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SC Suggests amendments to s.11(7)&37 so that orders made u/s.8 &11 are brought on par qua appealable

In the light of what has been decided in Vidya Drolia (supra), Parliament may need to have a re-look at Section 11(7) and Section 37 so that orders made under Sections 8 and 11 are brought on par qua appealability as well. (Para 21)



Decided on March 8th, 2021

The present case was decided by a division bench of the Supreme Court consisting of Justice Rohinton Fali Nariman, Justice B.R. Gavai and Justice Hrishikesh Roy.

The Respondent, Galaxy Infra and Engineering Pvt. Ltd., is a company incorporated under the provisions of the Companies Act, 1956. The Appellant, Pravin Electricals Pvt. Ltd., operates in key industrial and commercial retail sectors and provides services for electrical supplies etc. On 26th May, 2014, an online tender was invited by Chief Engineer, South Bihar Power Distribution Company Ltd. (hereinafter referred to as “SBPDCL”) for appointment of implementing agencies for execution of a Scheme, on turnkey basis, for strengthening, improvement and augmentation of distribution systems capacities of 20 towns in Bihar. The Appellant submitted its technical and financial bid and was declared the L1 bidder and was awarded the work on 22nd September, 2014. It is the case of the Respondent that it had made substantial efforts under a Consultancy Agreement dated 7th July, 2014, to facilitate the Appellant in getting the aforesaid contract for which it was entitled to commission.

It is then alleged that the Appellant sent an email dated 15th July, 2014 to the Respondent with a draft agreement attached for comments and confirmation. On the same day, the Respondent sent its reply stating that certain terms were not acceptable. In emails that have surfaced for the first time in this Court dated 22nd July, 2014 and 25th July, 2014, the Respondent argued that, in point of fact, all differences between the parties were ironed out and a Final Consultancy Agreement was agreed upon through correspondence between the parties.

The contention of the respondent that it was PCTSPL which had made payments to the petitioner and this was on account of their own inter se business relationships has no merit. The invoice placed on record clearly shows that this was with respect to the contract awarded to the respondent by the Department with which admittedly PCTSPL had no direct relationship. This itself is indicative of the fact that dehors the addressee of the invoices, the same were with respect to the contract given by the department to the respondent and for which the petitioner was a consultant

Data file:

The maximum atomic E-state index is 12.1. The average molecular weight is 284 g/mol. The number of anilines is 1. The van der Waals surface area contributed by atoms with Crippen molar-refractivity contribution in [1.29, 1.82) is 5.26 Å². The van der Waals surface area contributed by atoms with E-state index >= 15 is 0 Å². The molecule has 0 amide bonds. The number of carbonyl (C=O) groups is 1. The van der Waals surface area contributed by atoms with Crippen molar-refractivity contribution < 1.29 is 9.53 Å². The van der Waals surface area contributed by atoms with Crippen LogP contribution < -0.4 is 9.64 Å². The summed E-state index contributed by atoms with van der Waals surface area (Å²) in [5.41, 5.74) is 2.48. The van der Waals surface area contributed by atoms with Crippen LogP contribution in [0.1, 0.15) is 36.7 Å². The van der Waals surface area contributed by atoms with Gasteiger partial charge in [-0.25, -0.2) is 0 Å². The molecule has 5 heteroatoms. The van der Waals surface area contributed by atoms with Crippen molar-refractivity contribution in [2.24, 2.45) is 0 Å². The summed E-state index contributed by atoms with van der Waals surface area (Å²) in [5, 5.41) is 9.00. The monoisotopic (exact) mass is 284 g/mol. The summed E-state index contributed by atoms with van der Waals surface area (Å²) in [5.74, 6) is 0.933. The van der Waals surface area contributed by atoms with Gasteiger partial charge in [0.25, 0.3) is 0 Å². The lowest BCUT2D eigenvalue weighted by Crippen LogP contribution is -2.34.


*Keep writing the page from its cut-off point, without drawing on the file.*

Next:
Accordingly, Justice G.S. Sistani, a former Judge of the Delhi High Court was appointed as the Sole Arbitrator to adjudicate the dispute between the parties.

The learned Senior Advocate appearing on behalf of the Respondent, has taken us through all the correspondence again in order to show that even if the Consultancy Agreement dated 7th July, 2014 is not relied upon, yet, an arbitration clause exists in that the draft agreement that was exchanged between the parties culminated in a final agreement on 25th July, 2014. In any case, if the correspondence between SBPDCL and the Respondent is to be seen with CCs being marked to the Appellant, it is clear that the Respondent acted as a go-between and successfully obtained the bid for the Appellant having earned its commission thereon. He argued that the judgment under appeal does not require interference in that the CFSL report was also inconclusive and that the correspondence referred to by the learned Single Judge of the High Court would clearly show that the dramatis personae in this case interacted with each other and that, but for the efforts of his client, Pravin Electricals Pvt. Ltd. would never have got the bid. [Para 9]

The Court relied on the judgment of Mayavati Trading v. Pradyuat Deb Burman (2019) 8 SCC 714 and Vidya Drolia v. Durga Trading Corporation, (2021) 2 SCC 1 and then examined the meaning of the expression “existence” which occurs in Section 11(6A) and summed up its discussion.

However, by a process of judicial interpretation, Vidya Drolia (supra) has now read the “prima facie test” into Section 11(6A) so as to bring the provisions of Sections 8(1) and 11(6) r/w 11(6A) on par. Considering that Section 11(7) and Section 37 have not been amended, an anomaly thus arises. Whereas in cases decided under Section 8, a refusal to refer parties to arbitration is appealable under Section 37(1)(a), a similar refusal to refer parties to arbitration under Section 11(6) read with Sections 6(A) and 7 is not appealable. In the light of what has been decided in Vidya Drolia (supra), Parliament may need to have a re-look at Section 11(7) and Section 37 so that orders made under Sections 8 and 11 are brought on par qua appealability as well. (Para 21)

However, we uphold the ultimate order appointing Justice G.S. Sistani, a retired Delhi High Court Judge as a Sole Arbitrator. The learned Judge will first determine as a preliminary issue as to whether an Arbitration Agreement exists between the parties, and go on to decide the merits of the case only if it is first found that such an agreement exists. It is clarified that all issues will be decided without being influenced by the observations made by this court which are only prima facie in nature. The appeal is allowed in the aforesaid terms. [Para 27]

Also, the Court held that the signature of the parties is not always mandatory for the existence of such agreements if the conduct and exchanges are in positive tones. Thus, by holding the existence of the arbitration agreement valid, the court-appointed a sole arbitrator for adjudication of the dispute and held Article 14 of the agreement as valid.

Keerthana R



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